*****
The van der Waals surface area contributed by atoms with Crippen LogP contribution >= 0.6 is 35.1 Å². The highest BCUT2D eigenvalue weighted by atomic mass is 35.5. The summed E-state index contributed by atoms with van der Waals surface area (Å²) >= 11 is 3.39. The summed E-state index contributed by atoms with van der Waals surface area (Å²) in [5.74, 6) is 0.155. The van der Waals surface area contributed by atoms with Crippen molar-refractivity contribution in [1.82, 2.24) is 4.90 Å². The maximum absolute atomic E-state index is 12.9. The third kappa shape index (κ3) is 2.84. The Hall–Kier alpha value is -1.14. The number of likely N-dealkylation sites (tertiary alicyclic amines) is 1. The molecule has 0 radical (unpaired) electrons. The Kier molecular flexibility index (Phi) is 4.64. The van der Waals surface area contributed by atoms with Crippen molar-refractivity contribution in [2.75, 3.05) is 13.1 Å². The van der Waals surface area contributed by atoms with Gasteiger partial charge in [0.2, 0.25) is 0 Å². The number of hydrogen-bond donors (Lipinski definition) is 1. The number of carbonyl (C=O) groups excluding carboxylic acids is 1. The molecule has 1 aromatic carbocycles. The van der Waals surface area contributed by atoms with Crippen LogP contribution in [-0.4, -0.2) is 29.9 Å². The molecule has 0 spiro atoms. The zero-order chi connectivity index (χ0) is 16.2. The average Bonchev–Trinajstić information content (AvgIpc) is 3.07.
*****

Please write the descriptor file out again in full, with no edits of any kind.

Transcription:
The van der Waals surface area contributed by atoms with Crippen LogP contribution >= 0.6 is 35.1 Å². The highest BCUT2D eigenvalue weighted by atomic mass is 35.5. The summed E-state index contributed by atoms with van der Waals surface area (Å²) >= 11 is 3.39. The summed E-state index contributed by atoms with van der Waals surface area (Å²) in [5.74, 6) is 0.155. The van der Waals surface area contributed by atoms with Crippen molar-refractivity contribution in [1.82, 2.24) is 4.90 Å². The maximum absolute atomic E-state index is 12.9. The third kappa shape index (κ3) is 2.84. The Hall–Kier alpha value is -1.14. The number of likely N-dealkylation sites (tertiary alicyclic amines) is 1. The molecule has 0 radical (unpaired) electrons. The Kier molecular flexibility index (Phi) is 4.64. The van der Waals surface area contributed by atoms with Crippen molar-refractivity contribution in [2.75, 3.05) is 13.1 Å². The van der Waals surface area contributed by atoms with Gasteiger partial charge in [0.2, 0.25) is 0 Å². The number of hydrogen-bond donors (Lipinski definition) is 1. The number of carbonyl (C=O) groups excluding carboxylic acids is 1. The molecule has 1 aromatic carbocycles. The van der Waals surface area contributed by atoms with Crippen LogP contribution in [-0.4, -0.2) is 29.9 Å². The molecule has 0 spiro atoms. The zero-order chi connectivity index (χ0) is 16.2. The average Bonchev–Trinajstić information content (AvgIpc) is 3.07.